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Electric Flux on one side

  1. Jun 13, 2008 #1
    1. The problem statement, all variables and given/known data

    A 1.3microC point charge is placed at the center of a cube with a volume of 9.8m^3. Calculate the electric flux through one side of the cube.

    2. Relevant equations

    E = [tex]\frac{k*q}{r^2}[/tex]

    [tex]\Phi[/tex] = E*A

    3. The attempt at a solution

    So what i was trying was this:

    I cube root the volume of the cube. This gives me the length of any side since its a cube. So then, i calculate E where k = 9.0E9 q = 1.3E-6 and r = 1.07 (this is half of one length of one side). I then put E back into the electric flux equation where A is (2.14^2)*6 (the total surface area of the cube) i then take my answer and divide by 6 to get the flux for one side which comes out to 4.68E4 N*m^2/C which is incorrect. Im thinking ive made a mistake calculating the Electric field (the r value specifically, since it isnt really constant. ie if we wanted to know the flux in the corner of the cube, we would need to use trig to get the r value. But i cant see what else the r value would be.) A little direction would be great :D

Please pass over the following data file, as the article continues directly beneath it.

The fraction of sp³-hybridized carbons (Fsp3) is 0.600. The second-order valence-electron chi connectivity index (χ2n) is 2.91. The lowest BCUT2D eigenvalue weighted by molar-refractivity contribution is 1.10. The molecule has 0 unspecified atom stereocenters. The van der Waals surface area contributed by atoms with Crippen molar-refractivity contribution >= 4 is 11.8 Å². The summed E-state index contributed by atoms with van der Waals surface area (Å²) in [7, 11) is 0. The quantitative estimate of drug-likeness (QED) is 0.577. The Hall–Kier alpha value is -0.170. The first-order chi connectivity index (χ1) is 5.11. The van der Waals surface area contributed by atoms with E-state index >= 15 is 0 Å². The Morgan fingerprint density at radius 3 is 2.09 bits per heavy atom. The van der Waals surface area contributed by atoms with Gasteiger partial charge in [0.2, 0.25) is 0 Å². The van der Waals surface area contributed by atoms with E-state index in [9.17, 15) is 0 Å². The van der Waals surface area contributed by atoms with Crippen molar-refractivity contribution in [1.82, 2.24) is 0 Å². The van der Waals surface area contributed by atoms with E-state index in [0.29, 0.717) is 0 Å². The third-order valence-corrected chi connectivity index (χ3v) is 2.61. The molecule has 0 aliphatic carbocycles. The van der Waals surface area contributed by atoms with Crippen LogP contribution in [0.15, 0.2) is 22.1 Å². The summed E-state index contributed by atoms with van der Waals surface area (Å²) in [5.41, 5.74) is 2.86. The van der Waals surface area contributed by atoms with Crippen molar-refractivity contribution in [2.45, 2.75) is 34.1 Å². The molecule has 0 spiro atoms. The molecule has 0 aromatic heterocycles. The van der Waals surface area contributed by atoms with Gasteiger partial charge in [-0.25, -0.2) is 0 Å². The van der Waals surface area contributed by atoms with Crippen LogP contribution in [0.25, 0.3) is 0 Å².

my picture (not given):
    http://img214.imageshack.us/img214/1397/chargeyp3.png [Broken]
    Last edited by a moderator: May 3, 2017
  2. jcsd
  3. Jun 13, 2008 #2
    My advice is to think in terms of electric field lines.
    In order to avoid crazy integrals, simplify the problem to a sphere.
    Solve for the flux on a sphere of arbitrary radius, then divide by six.
    You see, the surface area of a sphere varies with r2, whereas the E-field varies as r-2, which cancel.
  4. Jun 13, 2008 #3
    Fantasic, i got it right. Thanks!
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